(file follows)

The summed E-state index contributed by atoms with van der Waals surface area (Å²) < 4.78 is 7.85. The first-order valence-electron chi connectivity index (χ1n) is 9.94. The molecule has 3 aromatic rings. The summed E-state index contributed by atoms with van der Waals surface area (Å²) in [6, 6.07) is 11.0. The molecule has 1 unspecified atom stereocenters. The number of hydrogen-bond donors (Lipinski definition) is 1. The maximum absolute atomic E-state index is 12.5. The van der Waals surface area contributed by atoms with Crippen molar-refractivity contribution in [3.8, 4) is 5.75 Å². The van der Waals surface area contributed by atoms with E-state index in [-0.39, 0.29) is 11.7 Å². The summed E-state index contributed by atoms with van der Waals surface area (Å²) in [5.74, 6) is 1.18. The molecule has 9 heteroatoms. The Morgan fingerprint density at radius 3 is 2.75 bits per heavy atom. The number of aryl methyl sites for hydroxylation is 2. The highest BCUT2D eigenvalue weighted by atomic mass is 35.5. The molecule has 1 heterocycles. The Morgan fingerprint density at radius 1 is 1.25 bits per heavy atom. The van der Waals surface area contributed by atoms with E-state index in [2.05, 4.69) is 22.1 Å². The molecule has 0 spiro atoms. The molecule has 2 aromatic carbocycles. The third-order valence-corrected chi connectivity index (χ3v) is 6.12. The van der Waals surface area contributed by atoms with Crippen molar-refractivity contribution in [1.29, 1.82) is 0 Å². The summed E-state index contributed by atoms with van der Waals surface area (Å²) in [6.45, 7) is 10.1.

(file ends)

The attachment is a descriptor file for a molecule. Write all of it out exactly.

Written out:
The summed E-state index contributed by atoms with van der Waals surface area (Å²) < 4.78 is 7.85. The first-order valence-electron chi connectivity index (χ1n) is 9.94. The molecule has 3 aromatic rings. The summed E-state index contributed by atoms with van der Waals surface area (Å²) in [6, 6.07) is 11.0. The molecule has 1 unspecified atom stereocenters. The number of hydrogen-bond donors (Lipinski definition) is 1. The maximum absolute atomic E-state index is 12.5. The van der Waals surface area contributed by atoms with Crippen molar-refractivity contribution in [3.8, 4) is 5.75 Å². The van der Waals surface area contributed by atoms with E-state index in [-0.39, 0.29) is 11.7 Å². The summed E-state index contributed by atoms with van der Waals surface area (Å²) in [5.74, 6) is 1.18. The molecule has 9 heteroatoms. The Morgan fingerprint density at radius 3 is 2.75 bits per heavy atom. The number of aryl methyl sites for hydroxylation is 2. The highest BCUT2D eigenvalue weighted by atomic mass is 35.5. The molecule has 1 heterocycles. The Morgan fingerprint density at radius 1 is 1.25 bits per heavy atom. The van der Waals surface area contributed by atoms with E-state index in [2.05, 4.69) is 22.1 Å². The molecule has 0 spiro atoms. The molecule has 2 aromatic carbocycles. The third-order valence-corrected chi connectivity index (χ3v) is 6.12. The van der Waals surface area contributed by atoms with Crippen molar-refractivity contribution in [1.29, 1.82) is 0 Å². The summed E-state index contributed by atoms with van der Waals surface area (Å²) in [6.45, 7) is 10.1.